• iOS 10 makes it easier to crack iPhone back-ups, says security firm
    INSECURITY FIRM Elcomsoft has measured the security of iOS 10 and found that the software is easier to hack than ever before. Elcomsoft is not doing Apple any favours here. The fruity firm has just launched the iPhone 7, which has as many problems as it has good things. Of course, there are no circumstances when vulnerable software is a good thing, but when you have just launched that version of the software, it is really bad timing. Don't hate the player, though, as this is what Elcomsoft, and what Apple, are supposed to be doing right. "We discovered a major security flaw in the iOS 10 back-up protection mechanism. This security flaw allowed us to develop a new attack that is able to bypass certain security checks when enumerating passwords protecting local (iTunes) back-ups made by iOS 10 devices," said Elcomsoft's Oleg Afonin in a blog post.
  • After Tesla: why cybersecurity is central to the car industry's future
    The news that a Tesla car was hacked from 12 miles away tells us that the explosive growth in automotive connectivity may be rapidly outpacing automotive security. This story is illustrative of two persistent problems afflicting many connected industries: the continuing proliferation of vulnerabilities in new software, and the misguided view that cybersecurity is separate from concept, design, engineering and production. This leads to a ‘fire brigade approach’ to cybersecurity where security is not baked in at the design stage for either hardware or software but added in after vulnerabilities are discovered by cybersecurity specialists once the product is already on the market.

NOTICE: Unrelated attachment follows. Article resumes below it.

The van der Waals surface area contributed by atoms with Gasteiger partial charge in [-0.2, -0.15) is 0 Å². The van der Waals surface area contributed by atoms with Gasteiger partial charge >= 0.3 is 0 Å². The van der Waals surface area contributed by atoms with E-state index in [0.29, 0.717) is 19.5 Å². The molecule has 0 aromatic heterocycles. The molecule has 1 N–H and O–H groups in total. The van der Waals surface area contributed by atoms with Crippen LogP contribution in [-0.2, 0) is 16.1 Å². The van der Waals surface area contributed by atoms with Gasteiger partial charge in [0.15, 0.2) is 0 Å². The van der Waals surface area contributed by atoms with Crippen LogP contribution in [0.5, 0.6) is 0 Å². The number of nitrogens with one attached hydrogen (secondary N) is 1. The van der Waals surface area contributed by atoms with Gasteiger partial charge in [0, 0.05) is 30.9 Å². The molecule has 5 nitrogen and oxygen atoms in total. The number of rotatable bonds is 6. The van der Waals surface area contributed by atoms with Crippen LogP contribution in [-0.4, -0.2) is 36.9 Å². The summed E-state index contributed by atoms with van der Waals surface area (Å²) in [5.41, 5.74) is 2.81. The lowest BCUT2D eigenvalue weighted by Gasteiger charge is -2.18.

Ofcom blesses Linux-powered, open source DIY radio ‘revolution’

Small scale DAB radio was (quite literally) conceived in an Ofcom engineer’s garden shed in Brighton, on a Raspberry Pi, running a full open source stack, in his spare time. Four years later, Ofcom has given the thumbs up to small scale DAB after concluding that trials in 10 UK cities were judged to be a hit. We gave you an exclusive glimpse into the trials last year, where you could compare the specialised proprietary encoders with the Raspberry Pi-powered encoders. “We believe that there is a significant level of demand from smaller radio stations for small scale DAB, and that a wider roll-out of additional small scale services into more geographic areas would be both technically possible and commercially sustainable,” notes Ofcom. Read more